1787 Two Hundred Years Ago

PrintPrintEmailEmail

On December 20 Thomas Jefferson wrote a long letter to his good friend James Madison about the Constitution. At his post as minister to France, Jefferson had received a copy in November and had scrutinized it carefully since then. “I like much the general idea of framing a government which should go on of itself peacefully, without needing continual recurrence to the state legislatures,” he wrote. “I like the organization of the government into Legislative, Judiciary and Executive. I like the power given the Legislature to levy taxes.…” Madison must have sensed that this cursory listing of likes was building to an outburst of criticism. It soon came.

“I will now add what I do not like,” Jefferson wrote. “First the omission of a bill of rights providing clearly and without the aid of sophisms for freedom of religion, freedom of the press, protection against standing armies, restriction against monopolies, the eternal and unremitting force of the habeas corpus laws, and trials by jury in all matters of fact triable by the laws of the land and not by the law of Nations.…a bill of rights is what the people are entitled to against every government on earth, general or particular, and what no just government should refuse, or rest on inference.”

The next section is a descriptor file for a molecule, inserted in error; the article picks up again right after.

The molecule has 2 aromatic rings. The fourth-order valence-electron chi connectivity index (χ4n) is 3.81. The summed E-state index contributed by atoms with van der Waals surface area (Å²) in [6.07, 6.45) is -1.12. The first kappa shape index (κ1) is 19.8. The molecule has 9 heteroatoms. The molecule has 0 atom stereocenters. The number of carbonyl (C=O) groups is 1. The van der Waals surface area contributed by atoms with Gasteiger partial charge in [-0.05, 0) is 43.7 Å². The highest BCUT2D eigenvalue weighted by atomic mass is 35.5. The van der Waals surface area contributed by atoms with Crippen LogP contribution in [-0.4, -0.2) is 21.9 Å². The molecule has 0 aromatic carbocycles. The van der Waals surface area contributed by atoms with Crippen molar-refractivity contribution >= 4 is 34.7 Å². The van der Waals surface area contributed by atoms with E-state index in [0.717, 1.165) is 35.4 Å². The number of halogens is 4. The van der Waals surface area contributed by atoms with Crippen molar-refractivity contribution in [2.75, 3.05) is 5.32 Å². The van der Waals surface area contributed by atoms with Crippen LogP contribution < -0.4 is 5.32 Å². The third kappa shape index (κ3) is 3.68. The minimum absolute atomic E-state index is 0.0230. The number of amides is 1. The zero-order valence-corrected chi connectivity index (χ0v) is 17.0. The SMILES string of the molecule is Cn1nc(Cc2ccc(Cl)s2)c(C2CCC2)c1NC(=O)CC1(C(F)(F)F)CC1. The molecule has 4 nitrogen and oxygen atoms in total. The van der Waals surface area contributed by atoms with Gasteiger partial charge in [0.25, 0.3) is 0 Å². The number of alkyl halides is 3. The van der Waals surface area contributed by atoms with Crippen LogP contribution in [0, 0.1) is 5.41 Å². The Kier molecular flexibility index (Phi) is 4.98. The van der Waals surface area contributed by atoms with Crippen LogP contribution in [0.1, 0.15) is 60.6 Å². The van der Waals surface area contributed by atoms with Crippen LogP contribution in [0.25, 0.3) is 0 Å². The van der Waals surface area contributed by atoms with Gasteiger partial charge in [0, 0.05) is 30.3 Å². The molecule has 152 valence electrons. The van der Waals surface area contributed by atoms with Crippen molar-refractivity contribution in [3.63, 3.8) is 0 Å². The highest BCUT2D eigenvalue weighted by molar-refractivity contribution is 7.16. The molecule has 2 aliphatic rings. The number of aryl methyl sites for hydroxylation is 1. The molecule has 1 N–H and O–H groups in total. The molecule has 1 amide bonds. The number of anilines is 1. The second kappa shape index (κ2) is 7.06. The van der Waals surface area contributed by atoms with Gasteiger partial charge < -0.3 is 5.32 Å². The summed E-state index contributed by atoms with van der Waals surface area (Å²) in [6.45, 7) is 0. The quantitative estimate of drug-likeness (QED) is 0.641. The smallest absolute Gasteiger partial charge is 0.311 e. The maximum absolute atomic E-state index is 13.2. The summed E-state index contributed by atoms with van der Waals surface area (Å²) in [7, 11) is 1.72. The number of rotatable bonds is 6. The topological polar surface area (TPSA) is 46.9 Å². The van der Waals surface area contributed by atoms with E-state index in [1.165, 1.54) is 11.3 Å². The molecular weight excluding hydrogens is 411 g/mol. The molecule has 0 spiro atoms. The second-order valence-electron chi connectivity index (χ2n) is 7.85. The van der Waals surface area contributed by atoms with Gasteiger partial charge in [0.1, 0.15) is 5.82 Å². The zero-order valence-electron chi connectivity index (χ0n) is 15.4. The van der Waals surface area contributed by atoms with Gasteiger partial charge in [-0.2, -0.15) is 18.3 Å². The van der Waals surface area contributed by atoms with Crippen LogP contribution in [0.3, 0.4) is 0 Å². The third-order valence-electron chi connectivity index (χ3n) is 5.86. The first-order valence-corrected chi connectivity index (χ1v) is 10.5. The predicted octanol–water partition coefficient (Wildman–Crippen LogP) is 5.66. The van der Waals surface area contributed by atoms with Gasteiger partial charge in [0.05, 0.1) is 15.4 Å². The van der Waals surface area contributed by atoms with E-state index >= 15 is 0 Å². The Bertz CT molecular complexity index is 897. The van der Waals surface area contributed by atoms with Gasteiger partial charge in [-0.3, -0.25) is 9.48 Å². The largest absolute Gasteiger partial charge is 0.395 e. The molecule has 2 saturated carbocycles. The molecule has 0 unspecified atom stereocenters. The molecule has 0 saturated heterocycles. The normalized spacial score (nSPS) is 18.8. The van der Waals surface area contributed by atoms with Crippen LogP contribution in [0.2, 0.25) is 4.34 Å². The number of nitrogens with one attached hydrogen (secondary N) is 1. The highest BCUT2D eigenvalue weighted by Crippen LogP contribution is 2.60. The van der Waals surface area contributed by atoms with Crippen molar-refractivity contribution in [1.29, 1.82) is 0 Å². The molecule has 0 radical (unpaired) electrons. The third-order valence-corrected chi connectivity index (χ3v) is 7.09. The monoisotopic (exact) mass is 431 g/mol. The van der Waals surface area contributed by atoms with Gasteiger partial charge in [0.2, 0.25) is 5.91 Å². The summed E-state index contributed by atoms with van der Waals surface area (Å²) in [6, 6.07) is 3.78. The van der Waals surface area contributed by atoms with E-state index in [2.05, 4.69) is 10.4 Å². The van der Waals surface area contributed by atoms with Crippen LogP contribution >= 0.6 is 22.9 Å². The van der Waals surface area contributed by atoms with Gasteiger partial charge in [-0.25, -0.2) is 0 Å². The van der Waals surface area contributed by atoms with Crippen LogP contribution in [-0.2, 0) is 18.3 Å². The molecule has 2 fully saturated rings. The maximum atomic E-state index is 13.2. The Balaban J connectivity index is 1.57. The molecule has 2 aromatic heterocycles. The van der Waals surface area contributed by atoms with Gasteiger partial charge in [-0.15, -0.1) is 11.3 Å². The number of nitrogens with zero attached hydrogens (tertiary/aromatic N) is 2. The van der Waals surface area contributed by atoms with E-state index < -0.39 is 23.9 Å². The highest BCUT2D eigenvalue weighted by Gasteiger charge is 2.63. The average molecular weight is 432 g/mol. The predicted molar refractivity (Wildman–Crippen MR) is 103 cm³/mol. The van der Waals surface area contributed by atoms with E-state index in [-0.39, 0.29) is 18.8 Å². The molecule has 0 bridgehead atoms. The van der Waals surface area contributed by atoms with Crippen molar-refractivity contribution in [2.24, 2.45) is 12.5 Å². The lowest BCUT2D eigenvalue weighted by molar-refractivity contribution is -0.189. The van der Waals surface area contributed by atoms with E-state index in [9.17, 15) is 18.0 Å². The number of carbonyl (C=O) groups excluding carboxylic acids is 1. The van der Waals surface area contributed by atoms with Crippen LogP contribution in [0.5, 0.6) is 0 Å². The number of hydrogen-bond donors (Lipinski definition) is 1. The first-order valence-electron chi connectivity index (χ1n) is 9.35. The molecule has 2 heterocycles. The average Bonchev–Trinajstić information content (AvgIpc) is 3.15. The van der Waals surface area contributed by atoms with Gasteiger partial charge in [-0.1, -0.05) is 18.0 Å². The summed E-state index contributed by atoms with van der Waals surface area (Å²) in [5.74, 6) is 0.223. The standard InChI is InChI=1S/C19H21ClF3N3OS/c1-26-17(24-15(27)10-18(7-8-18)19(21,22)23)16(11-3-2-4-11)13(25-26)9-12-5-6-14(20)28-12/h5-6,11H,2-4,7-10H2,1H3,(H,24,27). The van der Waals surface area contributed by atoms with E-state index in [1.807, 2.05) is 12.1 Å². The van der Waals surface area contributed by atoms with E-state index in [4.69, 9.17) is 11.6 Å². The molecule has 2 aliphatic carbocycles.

Jefferson also objected to the Constitution’s allowing reelection of government officials, especially the President. But whatever the document’s failings, Jefferson hoped that if it was ratified, the people would amend it over time.

He concluded his letter with an avowal of faith in his country: “I think our governments will remain virtuous for many centuries; as long as they are chiefly agricultural; and this will be as long as there shall be vacant lands in any part of America. When they get piled upon one another in large cities, as in Europe, they will become corrupt as in Europe. Above all things I hope the education of the common people will be attended to; convinced that on their good sense we may rely with the most security for the preservation of a due degree of liberty.”